Do you have something to say about destroying a hard drive? Post your comment or question below...

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This article was posted by on 10 Mar 2020

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Most recent comments on "So You Want to Destroy a Hard Drive"

(See all 36 comments for this article.)

Posted by:

10 Mar 2020

Did anybody else spend ages watching videos of shredders?

There is something hypnotic about all that relentless, implacable power steadily and inexorably reducing our complex artifacts to small, almost uniform bits.

I'd like to watch one in reverse!

Posted by:

10 Mar 2020

I open the drive and remove the platters. Next I use the magnets from a destroyed hard drive to rub over the surface of both sides Once this is done I rub the platters on a concrete surface to scratch them thoroughly. Next I take the platters and bend them over twice and smash them mostly flat into a quarter pie shape. Now I wait and toss the remains into the garbage truck and never let them sit in a garbage can. Let some one go into several tons of garbage to get that out?

Posted by:

11 Mar 2020

I have been drilling a half dozen 1/4 inch holes with my drill press and pounding them with a 2# hammer. Satisfying.
I think now I will drill a few more.

Posted by:

11 Mar 2020

Has any one tried to soak the hard drive in a very, very, very salt water for days?? Will this method work? Your comments please.

Posted by:

11 Mar 2020

Bleachbit. If it's good enough for Hillary, it's good enough for me!

Posted by:

11 Mar 2020

I remove the hard drives from the old computer, retrieve the rare earth magnets (I don't know what I'm going to do with them), and then use a shop grinder to shred the hard drive into pieces, chips and dust and then dump half of it into the trash, wait a couple of weeks and then dump the other half.

Posted by:

11 Mar 2020

Hard drives make very good target practice material. A half dozen or so shots from an AR, AK, or 308 will disable a hard drive.

Posted by:

11 Mar 2020

In the early 90's a couple of my colleagues went on a data recovery course including 3.5" floppies.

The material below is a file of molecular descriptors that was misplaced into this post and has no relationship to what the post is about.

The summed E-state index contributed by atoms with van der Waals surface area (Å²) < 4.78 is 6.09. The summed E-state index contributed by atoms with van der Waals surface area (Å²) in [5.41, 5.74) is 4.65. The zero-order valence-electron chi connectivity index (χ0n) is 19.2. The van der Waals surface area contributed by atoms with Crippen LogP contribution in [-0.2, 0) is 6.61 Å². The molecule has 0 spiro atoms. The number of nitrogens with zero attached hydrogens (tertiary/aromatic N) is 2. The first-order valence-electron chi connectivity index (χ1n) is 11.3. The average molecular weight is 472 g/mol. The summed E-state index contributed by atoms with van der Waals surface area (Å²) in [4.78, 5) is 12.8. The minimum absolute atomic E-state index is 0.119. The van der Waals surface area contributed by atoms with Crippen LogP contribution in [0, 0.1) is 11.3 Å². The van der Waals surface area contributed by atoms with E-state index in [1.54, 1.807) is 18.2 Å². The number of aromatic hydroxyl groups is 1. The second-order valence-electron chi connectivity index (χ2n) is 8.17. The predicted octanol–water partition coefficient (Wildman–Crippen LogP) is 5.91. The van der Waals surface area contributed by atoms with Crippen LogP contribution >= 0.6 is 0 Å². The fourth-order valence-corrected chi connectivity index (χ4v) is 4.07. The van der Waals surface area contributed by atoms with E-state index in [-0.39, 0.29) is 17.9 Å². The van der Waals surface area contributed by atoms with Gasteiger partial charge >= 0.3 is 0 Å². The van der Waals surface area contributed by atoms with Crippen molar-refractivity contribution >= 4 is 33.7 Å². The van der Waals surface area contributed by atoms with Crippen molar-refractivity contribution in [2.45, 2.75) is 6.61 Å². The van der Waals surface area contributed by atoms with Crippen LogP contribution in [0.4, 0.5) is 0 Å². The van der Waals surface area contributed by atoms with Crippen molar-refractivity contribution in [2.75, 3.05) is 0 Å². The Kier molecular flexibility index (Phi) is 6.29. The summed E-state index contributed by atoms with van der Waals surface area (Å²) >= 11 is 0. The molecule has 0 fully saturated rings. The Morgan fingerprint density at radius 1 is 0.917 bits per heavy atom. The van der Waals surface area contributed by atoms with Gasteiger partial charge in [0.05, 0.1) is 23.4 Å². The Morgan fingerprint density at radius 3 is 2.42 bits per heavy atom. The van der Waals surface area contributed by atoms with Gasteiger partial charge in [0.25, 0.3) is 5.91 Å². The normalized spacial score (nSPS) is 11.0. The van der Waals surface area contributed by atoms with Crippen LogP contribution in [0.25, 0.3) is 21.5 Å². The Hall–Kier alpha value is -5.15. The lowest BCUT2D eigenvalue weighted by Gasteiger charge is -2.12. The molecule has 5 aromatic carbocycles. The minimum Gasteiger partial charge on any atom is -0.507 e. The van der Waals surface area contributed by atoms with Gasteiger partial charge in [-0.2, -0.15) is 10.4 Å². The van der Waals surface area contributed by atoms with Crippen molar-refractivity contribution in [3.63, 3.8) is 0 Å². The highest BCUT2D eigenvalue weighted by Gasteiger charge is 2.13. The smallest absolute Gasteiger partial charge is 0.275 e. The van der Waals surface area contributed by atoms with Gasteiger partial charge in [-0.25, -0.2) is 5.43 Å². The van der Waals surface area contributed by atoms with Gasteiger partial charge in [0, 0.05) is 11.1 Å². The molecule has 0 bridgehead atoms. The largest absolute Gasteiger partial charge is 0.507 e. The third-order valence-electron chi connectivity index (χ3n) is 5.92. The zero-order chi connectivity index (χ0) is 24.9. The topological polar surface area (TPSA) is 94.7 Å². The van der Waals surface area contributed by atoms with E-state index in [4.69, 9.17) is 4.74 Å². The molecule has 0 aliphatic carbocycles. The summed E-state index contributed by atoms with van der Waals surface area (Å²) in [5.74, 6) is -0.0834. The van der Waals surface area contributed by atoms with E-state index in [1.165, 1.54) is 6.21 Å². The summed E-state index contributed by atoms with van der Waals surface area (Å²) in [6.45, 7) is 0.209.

Part of the course was to try to wreck floppies with rules including , you had to have all the bits and you couldn't leave the room. The last rule was introduced when the course was held at a military research base. The attendees took the disk out of the room and returned with a smouldering lump in a container held on the end of long tongs held in heavy gloves.

Posted by:

11 Mar 2020

I think good target practice is maybe the bust way.

Posted by:

11 Mar 2020

Frankly, I find all this talk of physically destroying hard drives, which are amongst the most refined pieces of technology we can own, unnecassarily brutal!
Modern drives have tracks which are a tiny fraction of a micron across, so the days when forensic experts could recover trails of data left at side of the tracks are long gone.
Just over-writing all the data once with a suitable utility program should be quite enough to stop anyone (and in any case, who wants to?) from obtaining any files: using a multiple over-write option is also possible for the ultra-careful...

Posted by:

11 Mar 2020

What? No mention of opening the case and using a common blow torch to heat the platter until it loses its magnetic coherence? I found it remarkably quick and less dangerous than beating with a hammer. Though I could see where shooting a platter for target practice could be fun. :)

Posted by:

11 Mar 2020

Bach in the 70's, while in the military, I worked in a large computer facility located in a foreign (semi-hostile) country. We had very large disk drives (the size of a washing machine). Each drive had a thermite grenade in a small container sitting on top. In the event of a hostile takeover we were to pull the pins and run. We all looked forward to the time when we'd get to do this. Unfortunately peace broke out and we never got to witness the expected carnage.

Posted by:

12 Mar 2020

Wow! What are you storing on your drives that require that level of destruction?
If you a really that concerned break out the platters and randomly dispose of them, after mutilating if you must, but I'm guessing most of your data is already up in the cloud and therefore well out of your reach. I do like the thermite solution though :)

Posted by:

12 Mar 2020

I've only destroyed 2 HDDs, but I have a friend who's a welder.